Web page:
New NLG report delves into enabling factors and barriers to education faced by parents of children with disabilities in Jordan

  • Parents who do not send their children to school lack any support networks at the family or community levels.  

  • They are also more concerned about bullying and stigma at school, due to a child’s disability. 

  • Parents who do send children to school are more likely to value education as a means of building a better life for their children  

  • They also trust more that their faith encourages a child’s right to education. 

Amman, Jordan - 14 March 2022 Children with disabilities make up for a large proportion of those missing out on education in Jordan, and these gaps are being addressed under the Ministry of Education (MOE) and Higher Council for the Rights of Persons with Disabilities’ (HCD) 10-year strategy. Accelerating progress for inclusive education for these children, from refugee and host communities has become critical if we are to avoid a lost generation. World Vision and Mercy Corps latest report looked into the perceptions and behaviours of parents with children with disabilities of pre-primary and primary school age to better understand the enablers and barriers they face in taking a simple decision: can they send their children to school or not.  

The report “Yearning to Learn” sheds light of the challenges parents of children with disabilities face based on discussions with more than 250 Jordanian and Syrian refugee parents in both camp and host community settings, in addition to focus group discussions with more than a dozen teachers.  

Over the last years, the COVID-19 pandemic and the strict lockdown periods did not ease children’s access to education, and those living with disabilities and their parents or caregivers were particularly affected. Their vulnerability was further aggravated by the lack of tailored support and adapted learning content during school closures. What the report reveals is that some decision-making factors matter more than others for parents and caregivers who need to send their children with disabilities to school.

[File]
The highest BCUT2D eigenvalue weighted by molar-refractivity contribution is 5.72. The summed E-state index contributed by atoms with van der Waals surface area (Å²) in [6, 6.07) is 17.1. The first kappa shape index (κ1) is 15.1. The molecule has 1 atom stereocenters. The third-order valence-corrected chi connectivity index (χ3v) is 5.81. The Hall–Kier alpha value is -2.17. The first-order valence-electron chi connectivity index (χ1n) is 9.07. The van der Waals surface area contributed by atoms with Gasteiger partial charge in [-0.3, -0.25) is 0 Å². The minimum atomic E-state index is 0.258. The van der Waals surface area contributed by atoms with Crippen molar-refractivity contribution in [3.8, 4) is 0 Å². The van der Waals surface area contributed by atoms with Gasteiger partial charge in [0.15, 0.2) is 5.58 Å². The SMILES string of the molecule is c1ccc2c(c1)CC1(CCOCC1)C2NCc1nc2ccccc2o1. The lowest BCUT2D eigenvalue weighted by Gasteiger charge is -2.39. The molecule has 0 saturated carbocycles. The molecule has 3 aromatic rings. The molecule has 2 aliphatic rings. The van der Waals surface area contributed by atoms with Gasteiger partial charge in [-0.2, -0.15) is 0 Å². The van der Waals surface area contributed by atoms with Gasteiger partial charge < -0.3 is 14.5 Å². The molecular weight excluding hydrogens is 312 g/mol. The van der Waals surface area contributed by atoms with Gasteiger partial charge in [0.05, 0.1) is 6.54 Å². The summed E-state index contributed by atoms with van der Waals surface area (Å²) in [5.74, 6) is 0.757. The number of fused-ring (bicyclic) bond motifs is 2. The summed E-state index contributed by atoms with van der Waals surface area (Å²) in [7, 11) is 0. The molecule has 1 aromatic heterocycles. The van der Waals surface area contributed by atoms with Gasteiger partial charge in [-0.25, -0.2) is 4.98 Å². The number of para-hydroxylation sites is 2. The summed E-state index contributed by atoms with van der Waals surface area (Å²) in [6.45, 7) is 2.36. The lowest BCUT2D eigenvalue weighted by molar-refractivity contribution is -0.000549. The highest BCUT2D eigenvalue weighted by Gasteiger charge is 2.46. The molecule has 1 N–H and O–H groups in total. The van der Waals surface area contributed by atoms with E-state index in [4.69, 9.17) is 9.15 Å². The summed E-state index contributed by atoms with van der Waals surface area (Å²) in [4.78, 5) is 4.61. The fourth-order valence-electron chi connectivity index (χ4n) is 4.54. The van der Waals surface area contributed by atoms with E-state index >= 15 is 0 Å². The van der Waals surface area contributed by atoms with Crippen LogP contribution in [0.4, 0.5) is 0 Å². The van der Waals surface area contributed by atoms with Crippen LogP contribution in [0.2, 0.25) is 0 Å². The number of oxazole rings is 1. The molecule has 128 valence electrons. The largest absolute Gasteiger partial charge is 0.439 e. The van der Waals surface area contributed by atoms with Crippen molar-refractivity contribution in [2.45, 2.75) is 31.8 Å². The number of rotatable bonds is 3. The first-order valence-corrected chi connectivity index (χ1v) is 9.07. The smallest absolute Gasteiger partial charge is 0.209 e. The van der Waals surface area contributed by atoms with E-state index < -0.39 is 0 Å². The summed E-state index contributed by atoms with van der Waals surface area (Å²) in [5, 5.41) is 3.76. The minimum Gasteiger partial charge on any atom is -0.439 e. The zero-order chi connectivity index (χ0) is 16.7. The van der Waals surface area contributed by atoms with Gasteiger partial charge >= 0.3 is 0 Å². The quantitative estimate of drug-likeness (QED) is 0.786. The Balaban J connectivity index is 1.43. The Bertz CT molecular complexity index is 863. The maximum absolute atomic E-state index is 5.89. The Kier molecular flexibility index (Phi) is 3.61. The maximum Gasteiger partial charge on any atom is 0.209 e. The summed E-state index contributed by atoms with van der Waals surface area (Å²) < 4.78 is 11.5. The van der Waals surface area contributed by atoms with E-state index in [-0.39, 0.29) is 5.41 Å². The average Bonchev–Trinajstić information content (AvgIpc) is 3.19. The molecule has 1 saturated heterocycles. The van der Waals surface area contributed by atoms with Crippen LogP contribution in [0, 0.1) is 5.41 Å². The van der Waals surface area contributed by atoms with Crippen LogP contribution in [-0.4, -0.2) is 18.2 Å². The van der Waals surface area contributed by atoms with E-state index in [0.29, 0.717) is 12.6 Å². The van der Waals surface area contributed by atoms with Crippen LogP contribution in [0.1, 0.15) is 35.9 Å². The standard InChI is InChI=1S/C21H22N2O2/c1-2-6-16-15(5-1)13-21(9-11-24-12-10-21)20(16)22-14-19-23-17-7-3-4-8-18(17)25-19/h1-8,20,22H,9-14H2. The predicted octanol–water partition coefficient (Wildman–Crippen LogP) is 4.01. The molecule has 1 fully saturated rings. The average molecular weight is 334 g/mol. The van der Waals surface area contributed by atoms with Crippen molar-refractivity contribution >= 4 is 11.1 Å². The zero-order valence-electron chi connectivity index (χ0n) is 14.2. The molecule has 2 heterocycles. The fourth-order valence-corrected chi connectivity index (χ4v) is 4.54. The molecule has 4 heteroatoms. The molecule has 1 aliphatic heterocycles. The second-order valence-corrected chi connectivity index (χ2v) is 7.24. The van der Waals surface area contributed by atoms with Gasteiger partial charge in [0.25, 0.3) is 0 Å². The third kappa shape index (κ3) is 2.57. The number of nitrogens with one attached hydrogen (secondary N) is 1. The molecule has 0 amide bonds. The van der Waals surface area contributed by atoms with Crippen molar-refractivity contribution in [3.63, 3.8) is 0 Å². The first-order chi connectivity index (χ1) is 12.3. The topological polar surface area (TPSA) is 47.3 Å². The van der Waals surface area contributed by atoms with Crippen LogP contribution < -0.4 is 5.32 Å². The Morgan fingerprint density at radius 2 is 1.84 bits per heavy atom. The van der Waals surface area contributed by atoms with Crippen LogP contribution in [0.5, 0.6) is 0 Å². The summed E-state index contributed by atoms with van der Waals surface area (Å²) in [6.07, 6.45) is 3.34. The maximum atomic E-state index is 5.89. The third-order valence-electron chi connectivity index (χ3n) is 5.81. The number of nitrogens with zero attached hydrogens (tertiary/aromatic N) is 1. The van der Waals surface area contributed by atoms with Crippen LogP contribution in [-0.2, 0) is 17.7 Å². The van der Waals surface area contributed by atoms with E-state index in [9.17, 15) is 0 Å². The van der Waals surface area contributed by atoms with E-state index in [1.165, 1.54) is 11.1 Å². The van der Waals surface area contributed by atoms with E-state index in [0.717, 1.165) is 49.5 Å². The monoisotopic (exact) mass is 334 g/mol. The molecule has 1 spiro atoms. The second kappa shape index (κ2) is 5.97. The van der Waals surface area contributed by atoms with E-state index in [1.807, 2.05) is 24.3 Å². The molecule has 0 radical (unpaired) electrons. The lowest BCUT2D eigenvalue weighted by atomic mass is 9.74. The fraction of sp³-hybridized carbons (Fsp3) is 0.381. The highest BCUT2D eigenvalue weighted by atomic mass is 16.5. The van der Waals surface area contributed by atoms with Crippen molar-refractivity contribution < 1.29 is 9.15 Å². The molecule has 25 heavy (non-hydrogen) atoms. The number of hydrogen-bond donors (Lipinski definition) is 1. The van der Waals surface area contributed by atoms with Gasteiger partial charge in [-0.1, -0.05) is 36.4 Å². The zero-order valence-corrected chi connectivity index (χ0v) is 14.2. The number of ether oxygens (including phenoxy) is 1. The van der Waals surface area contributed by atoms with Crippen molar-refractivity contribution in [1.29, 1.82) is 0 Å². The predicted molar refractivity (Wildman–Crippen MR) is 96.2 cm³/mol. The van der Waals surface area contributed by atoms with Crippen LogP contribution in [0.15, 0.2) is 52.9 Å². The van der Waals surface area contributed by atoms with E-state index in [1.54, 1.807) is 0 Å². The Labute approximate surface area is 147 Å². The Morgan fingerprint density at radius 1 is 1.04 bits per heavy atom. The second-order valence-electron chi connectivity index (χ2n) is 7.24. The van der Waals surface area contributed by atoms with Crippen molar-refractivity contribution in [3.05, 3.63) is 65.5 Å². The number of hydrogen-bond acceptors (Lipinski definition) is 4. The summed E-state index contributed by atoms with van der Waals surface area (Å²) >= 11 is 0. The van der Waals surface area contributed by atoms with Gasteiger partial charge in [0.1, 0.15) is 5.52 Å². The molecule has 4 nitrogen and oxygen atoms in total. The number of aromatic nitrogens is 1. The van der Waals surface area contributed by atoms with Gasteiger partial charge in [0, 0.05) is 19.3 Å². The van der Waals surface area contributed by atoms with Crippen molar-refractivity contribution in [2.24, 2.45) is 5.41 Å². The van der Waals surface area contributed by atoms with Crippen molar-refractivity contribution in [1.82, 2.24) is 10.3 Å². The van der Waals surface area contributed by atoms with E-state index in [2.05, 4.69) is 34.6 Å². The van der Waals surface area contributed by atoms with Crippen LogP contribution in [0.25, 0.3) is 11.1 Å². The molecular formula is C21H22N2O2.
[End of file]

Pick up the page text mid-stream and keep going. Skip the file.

“The social norms and support networks that exist at the community and family level is existential for parents and caregivers. When they feel supported, encouraged and surrounded by family or community members, these parents are encouraged to keep their child living with disabilities in school. They are also more likely to value this learning the child is receiving being optimistic of their future”, explains Alexandra Matei, World Vision’s Advocacy and Communications Director for Syria Response and No Lost Generation Co-Chair. 

“On the other hand, the parents who are reluctant to send their children living with disabilities to school have demonstrated a serious concern regarding the bullying and stigma their children could experience, in addition to the educational establishments’ capacity to integrate their children into the school setting", adds Maisa Asmar, Education Program Manager at Mercy Corps in Jordan. 

The perceptions of these parents reflect on a particular barrier these children are exposed to, which keeps them far from learning. Engaging directly with children with disabilities and their parents to identify and address these behavioral barriers to their regular school attendance, ability to set learning goals, and capacity to create supportive learning environments in the home must not be overlooked when educational actors prepare to address their educational needs. 


For more information please contact:  

Evita M. Jourdi, NLG Advocacy adviser consultant: 


Editor Notes:  

World Vision International is a Christian relief, development and advocacy organization dedicated to working with children, families and communities worldwide to reach their full potential by tackling the causes of poverty and injustice. World Vision International is dedicated to working with the world’s most vulnerable people. World Vision International serves all people regardless of religion, race, ethnicity or gender.  

Mercy Corps is a global team of humanitarians working together on the front lines of today’s biggest crises to create a future of possibility, where everyone can prosper. Its mission is to alleviate suffering, poverty and oppression by helping people build secure, productive and just communities.  

No Lost Generation is an initiative set up in 2013 by humanitarian and development actors, including Non-Governmental Organizations and United Nations agencies in support of children and youth affected by the Syrian crisis, with a particular focus on education and child protection. The initiative is supported by 51 governments and donors.